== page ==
Jump to content
The Wifcon Forums and Blogs

slange

Definition of "farily considered"?

Recommended Posts

In several places in FAR 8.4 (e.g. 8.405-1( d)(4), 8.405-2 ( c)(3)(iii)( C), 8.405-3(B)(1)(ii)( C), 8.405-3( B)(2)(vi), and 8.405-3( c)(2)(iii)( A)(3)) COs are instructed to “Ensure all quotes received are fairly considered and award is made in accordance with the evaluation criteria in the RFQ.”

The question that has been posed in my office is what does “fairly considered” really mean? Does “fairly considered” mean "evaluate" [per the RFQ]? Did GAO ever define “fairly considered” in a protest decision in such a way that the definition could be applied to all acquisitions under FAR 8.4 (i.e., the concept of fair consideration did not hinge on specifics of the given case)? I wasn’t able to find anything, but I could have missed it.

The reason for this question is this: if an agency receives an unwieldy number of responses to an RFQ following the ordering procedures of FAR 8.405, can the agency simply decide it is only going to evaluate X number of responses (say 10; rather than the 20 quotes received)? [Doubtful, yes, but thought I’d ask] Would it be appropriate to say in the RFQ that the agency will only consider X number of responses (maybe the first 10 it receives).

I want to end by saying that in no way would I ever recommend or condone either of actions in the preceding paragraph: they are arbitrary and patently unfair, in my opinion. However, I could be wrong and I’d like to hear what others have to say. And I’d like to know if there such a GAO case exists (second paragraph).

Appreciate your time.

Share this post


Link to post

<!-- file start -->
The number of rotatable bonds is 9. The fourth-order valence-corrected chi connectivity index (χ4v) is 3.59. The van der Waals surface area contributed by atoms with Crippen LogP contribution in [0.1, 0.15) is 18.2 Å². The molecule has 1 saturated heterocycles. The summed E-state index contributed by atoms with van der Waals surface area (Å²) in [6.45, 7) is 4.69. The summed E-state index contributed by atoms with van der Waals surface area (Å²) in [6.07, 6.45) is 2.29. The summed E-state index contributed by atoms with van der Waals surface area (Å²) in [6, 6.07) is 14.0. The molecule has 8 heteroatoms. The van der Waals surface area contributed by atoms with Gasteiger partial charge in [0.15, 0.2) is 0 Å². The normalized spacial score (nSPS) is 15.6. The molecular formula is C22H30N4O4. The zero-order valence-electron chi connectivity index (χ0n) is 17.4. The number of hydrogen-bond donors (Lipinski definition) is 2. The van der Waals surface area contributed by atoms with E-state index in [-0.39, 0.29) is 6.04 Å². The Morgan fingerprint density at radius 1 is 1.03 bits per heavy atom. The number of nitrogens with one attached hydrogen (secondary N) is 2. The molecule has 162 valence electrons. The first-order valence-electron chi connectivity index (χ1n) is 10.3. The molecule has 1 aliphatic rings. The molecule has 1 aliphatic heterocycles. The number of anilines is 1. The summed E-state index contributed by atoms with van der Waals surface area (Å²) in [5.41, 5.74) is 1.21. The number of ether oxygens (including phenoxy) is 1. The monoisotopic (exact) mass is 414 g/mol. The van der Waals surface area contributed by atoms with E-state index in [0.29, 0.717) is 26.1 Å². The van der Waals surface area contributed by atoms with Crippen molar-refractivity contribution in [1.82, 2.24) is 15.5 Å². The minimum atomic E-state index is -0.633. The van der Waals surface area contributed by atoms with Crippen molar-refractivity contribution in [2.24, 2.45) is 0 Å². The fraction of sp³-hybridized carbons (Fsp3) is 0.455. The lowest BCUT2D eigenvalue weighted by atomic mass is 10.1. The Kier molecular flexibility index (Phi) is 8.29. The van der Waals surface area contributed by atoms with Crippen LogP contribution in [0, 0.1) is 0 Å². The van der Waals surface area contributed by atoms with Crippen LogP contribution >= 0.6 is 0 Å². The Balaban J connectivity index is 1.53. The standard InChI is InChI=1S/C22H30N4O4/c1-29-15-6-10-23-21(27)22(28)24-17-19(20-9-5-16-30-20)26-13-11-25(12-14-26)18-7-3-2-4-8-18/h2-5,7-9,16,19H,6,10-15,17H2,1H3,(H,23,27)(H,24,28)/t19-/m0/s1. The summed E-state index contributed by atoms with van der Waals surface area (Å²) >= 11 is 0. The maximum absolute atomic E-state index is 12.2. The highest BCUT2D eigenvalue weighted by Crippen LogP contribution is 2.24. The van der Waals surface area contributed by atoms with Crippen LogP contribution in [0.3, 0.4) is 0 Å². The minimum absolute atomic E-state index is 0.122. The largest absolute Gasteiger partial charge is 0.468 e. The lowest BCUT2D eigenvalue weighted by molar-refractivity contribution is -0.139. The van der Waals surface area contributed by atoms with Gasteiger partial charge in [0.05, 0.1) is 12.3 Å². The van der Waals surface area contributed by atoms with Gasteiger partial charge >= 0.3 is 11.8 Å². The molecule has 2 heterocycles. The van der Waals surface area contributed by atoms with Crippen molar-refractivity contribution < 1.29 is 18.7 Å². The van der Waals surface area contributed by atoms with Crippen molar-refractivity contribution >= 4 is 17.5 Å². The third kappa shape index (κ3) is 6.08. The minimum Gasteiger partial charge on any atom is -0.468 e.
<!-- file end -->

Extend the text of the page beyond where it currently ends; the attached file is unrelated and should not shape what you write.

Share on other sites

"All quotes received" seems fairly clear. It doesn't seem to mean only a wieldy number of them.

And it would seem fair to consider all those quotes in accordance with the terms of the RFQ. Don't you think?

You won't find more in the GAO decisions.

Share this post


Link to post
Share on other sites

In its decisions involving the evaluation of quotes submitted under a FAR 8.4 procurement, the GAO has consistently stated that it “ … will review the record to ensure that the agency’s evaluation is reasonable and consistent with the terms of the solicitation and applicable procurement laws and regulations.” See a recent decision involving a FAR 8.4 competition: United Facility Services Corporation d/b/a EASTCO Building Services, B-408749.2, Jan. 17, 2014.

http://www.gao.gov/assets/670/660296.pdf.

For me, it is indisputable that you must evaluate all quotes you receive against the criteria you identify in your solicitation.

Share this post


Link to post
Share on other sites

I agree with the previous commenters. Perhaps one possible solution would be to set the acquisition aside for a specific socioeconomic group, thereby meeting your agency's goals and reducing the number of anticipated responses... just a thought.

Share this post


Link to post
Share on other sites

I assume that you would be evaluating performance capability or some other technical aspect in addition to price. If price is a significant discriminator, could you set up an evaluation scheme that limits the number of proposals to be evaluated, based upon price? For example, state in the solicitation that you will first evaluate the quotes within lowest x prices (x = a number, like 10 or 20) and if you can find a suitable firm or product within that price range you won't look at higher priced quotes. Then, you will expand the range until you find a suitable quote. Also, if price is the discriminator among acceptable quotes you could state that you will evaluate based upon price and stop when you find a technically acceptable quote or proposal. Just some ideas...

The key would be to state the scheme in the solicitation or request per the regulations.

Not being an expert at using the Schedules, others would have to confirm the acceptability of these approaches.

Share this post


Link to post
Share on other sites

One could consider lowest total cost to the government in lieu of lowest price, factoring in other government costs associated with award to a certain firm or product.

Share this post


Link to post
Share on other sites
Guest
This topic is now closed to further replies.

×